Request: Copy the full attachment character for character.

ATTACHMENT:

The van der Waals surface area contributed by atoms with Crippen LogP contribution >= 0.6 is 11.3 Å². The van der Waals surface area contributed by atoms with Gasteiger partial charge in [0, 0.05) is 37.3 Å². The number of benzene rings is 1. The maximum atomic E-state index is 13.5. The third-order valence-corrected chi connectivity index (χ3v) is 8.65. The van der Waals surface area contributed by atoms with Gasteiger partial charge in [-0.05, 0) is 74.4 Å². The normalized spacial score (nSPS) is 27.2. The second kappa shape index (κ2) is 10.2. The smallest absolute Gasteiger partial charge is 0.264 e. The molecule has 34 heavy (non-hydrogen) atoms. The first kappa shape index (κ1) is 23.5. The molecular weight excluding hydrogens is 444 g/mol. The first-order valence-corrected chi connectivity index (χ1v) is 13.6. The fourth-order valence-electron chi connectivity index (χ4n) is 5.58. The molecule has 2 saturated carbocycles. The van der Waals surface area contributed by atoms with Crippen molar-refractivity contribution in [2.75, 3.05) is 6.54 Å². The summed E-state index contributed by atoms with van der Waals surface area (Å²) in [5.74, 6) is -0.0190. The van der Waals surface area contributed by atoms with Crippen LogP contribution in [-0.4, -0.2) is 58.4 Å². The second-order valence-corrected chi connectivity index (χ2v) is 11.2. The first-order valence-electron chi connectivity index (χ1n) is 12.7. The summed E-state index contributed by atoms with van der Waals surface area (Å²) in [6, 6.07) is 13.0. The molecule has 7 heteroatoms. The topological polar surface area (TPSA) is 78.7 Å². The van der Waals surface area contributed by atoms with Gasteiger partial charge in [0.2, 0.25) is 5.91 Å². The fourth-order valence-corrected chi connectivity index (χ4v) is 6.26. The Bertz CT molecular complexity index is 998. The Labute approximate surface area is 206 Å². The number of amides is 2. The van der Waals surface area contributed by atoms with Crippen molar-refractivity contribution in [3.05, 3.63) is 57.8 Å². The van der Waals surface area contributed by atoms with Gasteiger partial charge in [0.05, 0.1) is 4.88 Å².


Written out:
The van der Waals surface area contributed by atoms with Crippen LogP contribution >= 0.6 is 11.3 Å². The van der Waals surface area contributed by atoms with Gasteiger partial charge in [0, 0.05) is 37.3 Å². The number of benzene rings is 1. The maximum atomic E-state index is 13.5. The third-order valence-corrected chi connectivity index (χ3v) is 8.65. The van der Waals surface area contributed by atoms with Gasteiger partial charge in [-0.05, 0) is 74.4 Å². The normalized spacial score (nSPS) is 27.2. The second kappa shape index (κ2) is 10.2. The smallest absolute Gasteiger partial charge is 0.264 e. The molecule has 34 heavy (non-hydrogen) atoms. The first kappa shape index (κ1) is 23.5. The molecular weight excluding hydrogens is 444 g/mol. The first-order valence-corrected chi connectivity index (χ1v) is 13.6. The fourth-order valence-electron chi connectivity index (χ4n) is 5.58. The molecule has 2 saturated carbocycles. The van der Waals surface area contributed by atoms with Crippen molar-refractivity contribution in [2.75, 3.05) is 6.54 Å². The summed E-state index contributed by atoms with van der Waals surface area (Å²) in [5.74, 6) is -0.0190. The van der Waals surface area contributed by atoms with Crippen LogP contribution in [-0.4, -0.2) is 58.4 Å². The second-order valence-corrected chi connectivity index (χ2v) is 11.2. The first-order valence-electron chi connectivity index (χ1n) is 12.7. The summed E-state index contributed by atoms with van der Waals surface area (Å²) in [6, 6.07) is 13.0. The molecule has 7 heteroatoms. The topological polar surface area (TPSA) is 78.7 Å². The van der Waals surface area contributed by atoms with Gasteiger partial charge in [0.2, 0.25) is 5.91 Å². The fourth-order valence-corrected chi connectivity index (χ4v) is 6.26. The Bertz CT molecular complexity index is 998. The Labute approximate surface area is 206 Å². The number of amides is 2. The van der Waals surface area contributed by atoms with Crippen molar-refractivity contribution in [3.05, 3.63) is 57.8 Å². The van der Waals surface area contributed by atoms with Gasteiger partial charge in [0.05, 0.1) is 4.88 Å².